And sometimes awesome happens. Sometimes we have loads of resources to work with, the elements collude, life grows, and at the end of the season we’re taken care of and feeling pretty good about our ability to provide and set aside a little extra.
We’re more or less wired to cope with those two potentials. Humans thrive in pattern matching. It’s a behavioural imperative that has kept us alive for thousands of years. We have templates for success and failure, though not so much with waiting, unresolved dynamics, the unknown, or the unknowable. So of course the runecast this week deals in exactly that.
It’s odd, because if the runes in this cast came to me another way or single-file in a reading, I’d never have arrived at the conclusions I did for this week. In fact, once I saw it, I looked again to be sure I wasn’t trying too hard. I mean, it’s not a concept I arrive at often. Yet, when I rebooted my life force and looked back, I couldn’t unsee the Uninvited Guest.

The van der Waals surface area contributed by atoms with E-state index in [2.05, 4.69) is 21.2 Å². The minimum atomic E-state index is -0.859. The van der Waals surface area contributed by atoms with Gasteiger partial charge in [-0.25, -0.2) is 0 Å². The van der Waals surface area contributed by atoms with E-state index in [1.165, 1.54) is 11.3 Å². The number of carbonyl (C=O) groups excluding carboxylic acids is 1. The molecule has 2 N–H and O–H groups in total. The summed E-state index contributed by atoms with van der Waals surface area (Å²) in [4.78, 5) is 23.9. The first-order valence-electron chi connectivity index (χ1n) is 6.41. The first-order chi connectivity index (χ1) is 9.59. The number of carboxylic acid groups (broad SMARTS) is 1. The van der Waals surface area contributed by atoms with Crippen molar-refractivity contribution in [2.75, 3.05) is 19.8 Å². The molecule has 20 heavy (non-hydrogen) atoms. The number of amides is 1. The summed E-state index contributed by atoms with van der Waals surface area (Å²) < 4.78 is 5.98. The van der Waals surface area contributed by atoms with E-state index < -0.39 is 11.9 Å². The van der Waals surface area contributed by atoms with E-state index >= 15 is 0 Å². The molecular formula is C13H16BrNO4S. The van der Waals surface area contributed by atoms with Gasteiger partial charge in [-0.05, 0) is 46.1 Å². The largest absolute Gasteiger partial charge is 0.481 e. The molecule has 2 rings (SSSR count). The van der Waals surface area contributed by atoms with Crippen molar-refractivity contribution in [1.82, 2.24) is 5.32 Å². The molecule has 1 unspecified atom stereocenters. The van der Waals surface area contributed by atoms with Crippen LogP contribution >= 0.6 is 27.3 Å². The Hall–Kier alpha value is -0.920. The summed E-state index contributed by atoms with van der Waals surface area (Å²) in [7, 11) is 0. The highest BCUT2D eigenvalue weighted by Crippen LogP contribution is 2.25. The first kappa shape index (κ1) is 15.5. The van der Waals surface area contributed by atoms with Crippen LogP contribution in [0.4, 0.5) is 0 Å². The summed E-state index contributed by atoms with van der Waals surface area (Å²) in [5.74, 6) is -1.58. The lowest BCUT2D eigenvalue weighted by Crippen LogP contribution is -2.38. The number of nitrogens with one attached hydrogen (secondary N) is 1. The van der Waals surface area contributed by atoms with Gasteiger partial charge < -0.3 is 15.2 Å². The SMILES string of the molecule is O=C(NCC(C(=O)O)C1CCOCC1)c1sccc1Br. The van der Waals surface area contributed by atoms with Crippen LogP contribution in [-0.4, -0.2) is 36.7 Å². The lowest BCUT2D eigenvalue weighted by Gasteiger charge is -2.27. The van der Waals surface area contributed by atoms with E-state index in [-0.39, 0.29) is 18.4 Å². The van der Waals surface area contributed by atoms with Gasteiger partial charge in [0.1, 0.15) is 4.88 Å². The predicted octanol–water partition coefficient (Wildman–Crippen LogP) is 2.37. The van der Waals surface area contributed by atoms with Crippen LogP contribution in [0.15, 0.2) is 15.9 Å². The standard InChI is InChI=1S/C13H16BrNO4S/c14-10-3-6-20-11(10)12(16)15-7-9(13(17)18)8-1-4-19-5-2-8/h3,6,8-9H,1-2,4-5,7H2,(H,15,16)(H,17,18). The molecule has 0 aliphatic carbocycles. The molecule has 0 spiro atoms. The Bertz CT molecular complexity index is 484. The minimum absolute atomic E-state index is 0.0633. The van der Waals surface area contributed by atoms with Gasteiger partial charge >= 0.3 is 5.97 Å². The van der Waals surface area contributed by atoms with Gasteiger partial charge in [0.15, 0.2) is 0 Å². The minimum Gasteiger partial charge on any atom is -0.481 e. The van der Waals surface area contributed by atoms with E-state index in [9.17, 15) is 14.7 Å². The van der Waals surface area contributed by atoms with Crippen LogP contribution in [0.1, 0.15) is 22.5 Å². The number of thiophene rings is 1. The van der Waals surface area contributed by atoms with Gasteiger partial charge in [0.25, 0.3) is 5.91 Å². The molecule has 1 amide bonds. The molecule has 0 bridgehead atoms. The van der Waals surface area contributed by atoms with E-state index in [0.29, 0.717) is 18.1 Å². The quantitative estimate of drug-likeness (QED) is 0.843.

Many cultures have lore of the Uninvited Guest: the needy stranger who shows up in the stormy night, the encountered shifty Nature being with a promise, the physically challenged person who negotiates an odd bargain. They are common tropes in ancient allegories and fables. The device of the Uninvited Guest functions somewhat like a true trickster–not the modern chaotic take on Loki. This being functions as an abruption of the status quo, usually a mystical creature, or someone who is inserted into a dynamic under mystical forces. The being upends the status quo and generates change that the regular cast of characters wouldn’t or were unable to do within the existing system. In short, the Uninvited Guest is an agent of change, where regular methods haven’t worked to improve a dynamic.